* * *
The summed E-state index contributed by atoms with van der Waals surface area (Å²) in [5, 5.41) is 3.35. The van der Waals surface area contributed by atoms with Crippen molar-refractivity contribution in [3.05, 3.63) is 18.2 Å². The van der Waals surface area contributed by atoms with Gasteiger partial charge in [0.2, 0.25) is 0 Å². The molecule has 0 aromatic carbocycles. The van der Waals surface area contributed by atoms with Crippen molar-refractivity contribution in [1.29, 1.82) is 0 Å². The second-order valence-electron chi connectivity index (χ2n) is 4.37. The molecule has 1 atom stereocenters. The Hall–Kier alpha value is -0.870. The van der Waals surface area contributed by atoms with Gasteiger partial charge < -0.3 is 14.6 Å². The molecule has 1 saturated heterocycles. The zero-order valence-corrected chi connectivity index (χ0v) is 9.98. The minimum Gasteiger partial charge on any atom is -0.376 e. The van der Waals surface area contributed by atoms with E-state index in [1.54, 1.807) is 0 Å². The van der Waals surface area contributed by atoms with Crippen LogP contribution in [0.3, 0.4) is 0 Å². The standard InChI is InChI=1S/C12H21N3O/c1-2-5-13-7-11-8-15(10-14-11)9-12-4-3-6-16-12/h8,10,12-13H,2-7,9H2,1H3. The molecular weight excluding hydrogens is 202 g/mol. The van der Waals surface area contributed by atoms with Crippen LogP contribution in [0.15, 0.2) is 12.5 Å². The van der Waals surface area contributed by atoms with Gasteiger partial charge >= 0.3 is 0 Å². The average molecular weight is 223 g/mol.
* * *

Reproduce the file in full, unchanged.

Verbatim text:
The summed E-state index contributed by atoms with van der Waals surface area (Å²) in [5, 5.41) is 3.35. The van der Waals surface area contributed by atoms with Crippen molar-refractivity contribution in [3.05, 3.63) is 18.2 Å². The van der Waals surface area contributed by atoms with Gasteiger partial charge in [0.2, 0.25) is 0 Å². The molecule has 0 aromatic carbocycles. The van der Waals surface area contributed by atoms with Crippen molar-refractivity contribution in [1.29, 1.82) is 0 Å². The second-order valence-electron chi connectivity index (χ2n) is 4.37. The molecule has 1 atom stereocenters. The Hall–Kier alpha value is -0.870. The van der Waals surface area contributed by atoms with Gasteiger partial charge < -0.3 is 14.6 Å². The molecule has 1 saturated heterocycles. The zero-order valence-corrected chi connectivity index (χ0v) is 9.98. The minimum Gasteiger partial charge on any atom is -0.376 e. The van der Waals surface area contributed by atoms with E-state index in [1.54, 1.807) is 0 Å². The van der Waals surface area contributed by atoms with Crippen LogP contribution in [0.3, 0.4) is 0 Å². The standard InChI is InChI=1S/C12H21N3O/c1-2-5-13-7-11-8-15(10-14-11)9-12-4-3-6-16-12/h8,10,12-13H,2-7,9H2,1H3. The molecular weight excluding hydrogens is 202 g/mol. The van der Waals surface area contributed by atoms with Crippen LogP contribution in [0.15, 0.2) is 12.5 Å². The van der Waals surface area contributed by atoms with Gasteiger partial charge >= 0.3 is 0 Å². The average molecular weight is 223 g/mol.